A $1.8 billion fraud shook the entire nation in the last few days. Fear, apprehension and worry- the most instinctive reaction of jewelry merchants in India, to this latest event in the jewelry industry. But is this a premonition of a downturn in the industry? Or will this be a lesson learnt for the jewelry magnates to be more cautious and induce stringent policies? One wonders. But only an assessment can be made of the current situation and weigh it against the market predictions.
So, what is the plausible outcome of this game-changing incident? Before we jump onto the after-effects, let us reiterate what we already know.
The market before the scam
The jewelry industry has been growing at light speed in India. With gem and jewelry industry contributing to 7% of the country’s GDP and 15.6% of the merchandise export, any set-back can cause a butterfly effect on the economy. Because, India grew to be the hub of gold and diamond jewelry business due to its low-cost resources and high-skilled labor. By September 2017, the FDI in gold and diamond jewelry space touched $1045.58 million.
In such a prospective market scenario as this, it is not unnatural for jewelry traders and exporters to fear a ‘ripple effect’ on the merchants. They believe a scam as surmounting as such could make the lenders more cautious and impact the credit flow.
The business of jewelry design, manufacture and export is a highly trust-based industry. And based entirely on instinct and faith, merchants provide an extended credit period of 30-180 days and trade references.
As CEO of Arjav Diamonds, opined in a recent interview,
“The sad part is this will impact trust in the diamond market. There will be tightened norms, and dealing will get difficult not only with the financial markets but also even within the diamond market,”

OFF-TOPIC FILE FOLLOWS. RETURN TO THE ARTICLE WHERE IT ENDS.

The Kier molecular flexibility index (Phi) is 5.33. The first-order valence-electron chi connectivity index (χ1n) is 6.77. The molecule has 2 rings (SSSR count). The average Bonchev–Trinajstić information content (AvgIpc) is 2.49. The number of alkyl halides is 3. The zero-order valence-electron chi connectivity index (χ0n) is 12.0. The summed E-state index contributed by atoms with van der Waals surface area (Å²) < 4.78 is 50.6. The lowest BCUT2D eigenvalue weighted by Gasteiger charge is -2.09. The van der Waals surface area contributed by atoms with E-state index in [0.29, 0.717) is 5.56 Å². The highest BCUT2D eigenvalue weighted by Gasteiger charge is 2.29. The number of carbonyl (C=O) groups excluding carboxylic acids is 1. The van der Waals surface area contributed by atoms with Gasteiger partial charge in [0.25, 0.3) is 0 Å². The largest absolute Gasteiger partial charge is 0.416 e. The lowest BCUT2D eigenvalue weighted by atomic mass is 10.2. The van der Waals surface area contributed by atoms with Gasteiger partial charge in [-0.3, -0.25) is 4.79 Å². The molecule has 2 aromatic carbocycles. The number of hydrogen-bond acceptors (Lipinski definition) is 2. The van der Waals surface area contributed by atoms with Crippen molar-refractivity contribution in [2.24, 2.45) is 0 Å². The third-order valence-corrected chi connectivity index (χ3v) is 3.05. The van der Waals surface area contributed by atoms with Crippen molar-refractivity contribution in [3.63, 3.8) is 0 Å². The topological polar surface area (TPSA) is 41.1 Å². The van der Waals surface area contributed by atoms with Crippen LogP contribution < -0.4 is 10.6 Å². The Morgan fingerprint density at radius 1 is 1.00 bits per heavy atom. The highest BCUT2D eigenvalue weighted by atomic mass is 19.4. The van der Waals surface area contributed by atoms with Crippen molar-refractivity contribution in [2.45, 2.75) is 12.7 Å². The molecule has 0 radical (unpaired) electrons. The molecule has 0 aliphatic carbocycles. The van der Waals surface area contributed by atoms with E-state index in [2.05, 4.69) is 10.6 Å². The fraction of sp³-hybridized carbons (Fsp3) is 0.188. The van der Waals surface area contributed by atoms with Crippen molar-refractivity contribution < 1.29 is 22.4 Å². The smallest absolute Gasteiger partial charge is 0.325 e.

That is undoubtedly an instinctive thought from an industry peer. But the ones regulating the industry feel otherwise. The GJEPC (Gem and Jewelry Export Promotion Council), however believes that in an industry space spanning countries and involving thousands of merchants, if majority abide by the law and such a situation still occurs, then it is probably and possibly because traders and merchants ‘do not want to abide by the norms’.
This is exactly how Pramod Aggarwal, Chairman, GJEPC feels as well.
"When thousands of exporters conduct business lawfully, adhering to all norms and practices (that have been) prescribed very diligently, incidents of this kind can only take place due to non-adherence of procedures and norms laid down. We strongly believe that this incident will not have any contagion effect on the gems and jewellery export industry”, he said in a recent media interview.
The Council also strongly believes that this upheaval will not have any direct effect on the gem and jewelry export industry. However, they do fear a major shift in the psychological aspect of the trade. This could also affect the credit behavior of traders.
“Some ripple effects are bound to happen and it (the fraud) will have some psychological impact on the minds of loan advancers. This could impact credit flow to the industry or cause delays in extending advances”, commented Prakash Chandra Pincha, regional chairman of GJEPC (Eastern Zone).
The onus, according to council members, now lies on the financial institutions to investigate deeper before clearing any advances. Only if those institutions tighten policies, can they prevent from recurrence of such events in the near future.
All said and done, this entire incident has definitely caused unrest in the industry. All financial institutions, including insurance companies, will be cautious and hold-back before extending any services to any jewelry merchant. Investors might consider this to be a risky industry space. Buyers might rethink deals. However, if industry experts be hopeful as they are, this incident could just be a bump on the road to growth for this fast-moving industry.
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